Joe Armstrong
Joe Armstrong (Gus) and Clive Wood (Ben) turn in solid performances in this production of Pinter’s short black comedy, but Jamie Glover’s direction never quite achieves the lightness of touch for which it seems to be striving. The badinage between Gus and Ben, stuck in a small, windowless room, waiting for instructions from their boss about their next “job” (read: hit), doesn’t quite convey the mix of exasperation and shorthand with which the two long-term colleagues might speak. It is for this reason that not all of Ben’s sudden shifts to loud anger and violence ring true.

Wood’s Ben is best when he’s self-contained, lying on his bed reading and re-reading a newspaper, tutting and chuckling to himself. Then his quiet menace and close-to-the-surface rage are deeply effective – he makes you nervous. Armstrong’s young Gus, trying to please but very much the subordinate partner, has a nice line in inane chatter, and the interplay between the two as Ben gets more and more annoyed with him is nicely judged. Armstrong is good when Gus starts to sulk, seeking a way out of this room, half eager to get on with job, half starting to question the whole enterprise. The tension that comes from their boredom waiting is great, and it’s only as their frustrations start to boil over than this production loses a bit of its steam.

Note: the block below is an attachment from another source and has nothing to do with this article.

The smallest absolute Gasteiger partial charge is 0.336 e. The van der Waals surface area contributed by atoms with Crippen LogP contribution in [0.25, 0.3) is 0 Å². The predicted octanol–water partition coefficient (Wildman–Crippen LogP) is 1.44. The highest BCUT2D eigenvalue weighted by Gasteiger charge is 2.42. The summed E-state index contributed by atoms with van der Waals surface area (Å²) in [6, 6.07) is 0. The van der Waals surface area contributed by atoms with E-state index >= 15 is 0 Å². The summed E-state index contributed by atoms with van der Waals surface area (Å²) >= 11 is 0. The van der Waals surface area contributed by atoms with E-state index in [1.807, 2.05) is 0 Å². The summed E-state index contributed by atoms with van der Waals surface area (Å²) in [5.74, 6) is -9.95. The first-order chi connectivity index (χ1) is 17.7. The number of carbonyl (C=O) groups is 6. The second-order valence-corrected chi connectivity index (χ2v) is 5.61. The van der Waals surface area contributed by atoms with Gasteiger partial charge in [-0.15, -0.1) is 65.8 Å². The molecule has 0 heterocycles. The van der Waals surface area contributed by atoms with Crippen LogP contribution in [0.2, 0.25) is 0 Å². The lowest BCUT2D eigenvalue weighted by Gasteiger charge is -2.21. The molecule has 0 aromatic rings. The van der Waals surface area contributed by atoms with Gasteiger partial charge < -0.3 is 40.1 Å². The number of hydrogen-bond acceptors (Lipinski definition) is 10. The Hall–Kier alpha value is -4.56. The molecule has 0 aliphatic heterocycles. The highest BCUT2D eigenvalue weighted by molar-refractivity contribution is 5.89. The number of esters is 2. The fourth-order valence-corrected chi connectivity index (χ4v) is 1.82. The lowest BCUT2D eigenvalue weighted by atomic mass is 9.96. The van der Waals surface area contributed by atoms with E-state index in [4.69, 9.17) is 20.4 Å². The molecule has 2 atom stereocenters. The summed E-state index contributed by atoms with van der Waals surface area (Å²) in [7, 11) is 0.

Those weighty pauses are perhaps too weighty, and even at 50 minutes it feels like a slow, considered production. Glover works hard to ramp up the tension slowly, but the climax of the play doesn’t have the impact or shock value which the beginnings of the production promised. Even if you don’t know what’s coming, it’s difficult to feel invested enough in the characters to find the ending completely satisfying. This is partly the fault of what is, on the face of it, a pretty slight play. It is deeply, blackly funny, and the way Pinter captures dialogue with all of its ticks, idioms and idiosyncrasies is pitch-perfect, but it is ultimately a very short narrative arc and the direction it’s going in is fairly predictable.

Glover, then, does not have an easy task in making us care about these two men – especially as it is swiftly revealed what the nature of their “jobs” is. They are not sympathetic characters, and in the absence of more time to get to know these two men, they do feel a little roughly-sketched. The bare room (designed by Andrew D Edwards) is unpleasantly claustrophobic, and The Print Room’s small space is used well – the audience is right there in the room with Gus and Ben, feeling the tensions rise. This helps a lot in making us care about what’s going to happen; we know something is coming, but the play’s comedy and darkness both come from not knowing quite what is coming.

The Dumb Waiter is at The Print Room until 23 November. For more information and tickets, visit The Print Room’s website.